7 Works

Data from: Occam's Razor in sensorimotor learning

Tim Genewein & Daniel A. Braun
A large number of recent studies suggest that the sensorimotor system employs probabilistic models to predict its environment and makes inferences about unobserved variables in line with Bayesian statistics. One of the important features of Bayesian statistics is Occam's Razor - an inbuilt preference for simpler models when comparing competing models that explain some observed data equally well. Here we test directly for Occam's Razor in sensorimotor control. We designed a sensorimotor task, where participants...

Data from: Systemic neurotransmitter responses to clinically approved and experimental neuropsychiatric drugs

Hamid R. Noori, Lewis H. Mervin, Vahid Bokharaie, Özlem Durmus, Lisamon Egenrieder, Stefan Fritze, Britta Gruhlke, Guilia Reinhardt, Hans-Hendrik Schabel, Sabine Staudenmaier, Nikos K. Logothetis, Andreas Bender & Rainer Spanagel
Neuropsychiatric disorders are the third leading cause of global disease burden. Current pharmacological treatment for these disorders is inadequate, with often insufficient efficacy and undesirable side effects. One reason for this is that the links between molecular drug action and neurobehavioral drug effects are elusive. We use a big data approach from the neurotransmitter response patterns of 258 different neuropsychiatric drugs in rats to address this question. Data from experiments comprising 110,674 rats are presented...

Data from: Macaque monkeys perceive the flash lag illusion

Manivannan Subramaniyan, Alexander S. Ecker, Philipp Berens & Andreas S. Tolias
Transmission of neural signals in the brain takes time due to the slow biological mechanisms that mediate it. During such delays, the position of moving objects can change substantially. The brain could use statistical regularities in the natural world to compensate neural delays and represent moving stimuli closer to real time. This possibility has been explored in the context of the flash lag illusion, where a briefly flashed stimulus in alignment with a moving one...

Data from: Development of visual cortical function in infant macaques: a BOLD fMRI study

Tom Van Grootel, Alan Meeson, Matthias H.J. Munk, Zoe Kourtzi, J. Anthony Movshon, Nikos K. Logothetis, Lynne Kiorpes & Tom J. Van Grootel
Functional brain development is not well understood. In the visual system, neurophysiological studies in nonhuman primates show quite mature neuronal properties near birth although visual function is itself quite immature and continues to develop over many months or years after birth. Our goal was to assess the relative development of two main visual processing streams, dorsal and ventral, using BOLD fMRI in an attempt to understand the global mechanisms that support the maturation of visual...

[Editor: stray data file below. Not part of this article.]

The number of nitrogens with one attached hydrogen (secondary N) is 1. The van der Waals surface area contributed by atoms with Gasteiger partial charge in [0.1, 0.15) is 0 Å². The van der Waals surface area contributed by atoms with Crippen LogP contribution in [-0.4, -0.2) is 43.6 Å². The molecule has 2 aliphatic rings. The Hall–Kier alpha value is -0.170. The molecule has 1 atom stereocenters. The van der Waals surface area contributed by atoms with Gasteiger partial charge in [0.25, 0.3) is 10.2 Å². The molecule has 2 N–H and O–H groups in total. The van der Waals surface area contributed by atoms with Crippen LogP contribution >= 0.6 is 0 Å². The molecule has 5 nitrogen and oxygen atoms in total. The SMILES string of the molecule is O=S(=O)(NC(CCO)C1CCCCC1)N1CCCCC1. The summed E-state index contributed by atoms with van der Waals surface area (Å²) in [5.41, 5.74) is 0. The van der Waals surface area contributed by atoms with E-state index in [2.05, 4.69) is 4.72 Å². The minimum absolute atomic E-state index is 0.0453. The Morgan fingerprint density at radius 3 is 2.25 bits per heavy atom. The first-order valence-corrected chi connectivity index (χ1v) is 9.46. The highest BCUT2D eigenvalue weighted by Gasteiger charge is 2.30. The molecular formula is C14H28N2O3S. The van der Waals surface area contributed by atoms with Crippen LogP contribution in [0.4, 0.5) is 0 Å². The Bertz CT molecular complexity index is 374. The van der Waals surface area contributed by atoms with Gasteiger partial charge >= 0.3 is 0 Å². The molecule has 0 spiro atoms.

Data from: Alcohol reduces muscle fatigue through atomistic interactions with nicotinic receptors

Hamid R. Noori, Christian Mücksch, Valentina Vengeliene, Kai Schönig, Tatiane T. Takahashi, Nuriya Mukhtasimova, Maryam Bagher Oskouei, Matias Mosqueira, Dusan Bartsch, Rainer Fink, Herbert M. Urbassek, Rainer Spanagel & Steven M. Sine
Alcohol consumption affects many organs and tissues, including skeletal muscle. However, the molecular mechanism of ethanol action on skeletal muscle remains unclear. Here, using molecular dynamics simulations and single channel recordings, we show that ethanol interacts with a negatively charged amino acid within an extracellular region of the neuromuscular nicotinic acetylcholine receptor (nAChR), thereby altering its global conformation and reducing the single channel current amplitude. Charge reversal of the negatively charged amino acid abolishes the...

Data from: Faster processing of moving compared to flashed bars in awake macaque V1 provides a neural correlate of the flash lag illusion

Manivannan Subramaniyan, Alexander S. Ecker, Saumil S. Patel, R. James Cotton, Matthias Bethge, Xaq Pitkow, Philipp Berens & Andreas S. Tolias
When the brain has determined the position of a moving object, due to anatomical and processing delays, the object will have already moved to a new location. Given the statistical regularities present in natural motion, the brain may have acquired compensatory mechanisms to minimize the mismatch between the perceived and the real position of moving objects. A well-known visual illusion — the flash lag effect — points towards such a possibility. Although many psychophysical models...

Data from: Ultra-slow oscillations in fMRI and resting-state connectivity: Neuronal and vascular contributions and technical confounds

Kevin Turner, Patrick Drew, Céline Matéo, David Kleinfeld & Yu Xin
Ultra-slow, ~0.1-Hz variations in the oxygenation level of brain blood are widely used as an fMRI-based surrogate of ‘‘resting-state’’ neuronal activity. The temporal correlations among these fluctuations across the brain are interpreted as ‘‘functional connections’’ for maps and neurological diagnostics. Ultra-slow variations in oxygenation follow a cascade. First, they closely track changes in arteriole diameter. Second, interpretable functional connections arise when the ultra-slow changes in amplitude of g-band neuronal oscillations, which are shared across even...

Registration Year

  • 2021
  • 2019
  • 2018
  • 2017
  • 2014
  • 2013

Resource Types

  • Dataset


  • Max Planck Institute for Biological Cybernetics
  • Rice University
  • University of Cambridge
  • University of Tübingen
  • University of Pennsylvania
  • University of California, San Diego
  • New York University
  • Central Institute of Mental Health
  • Baylor College of Medicine
  • Mayo Clinic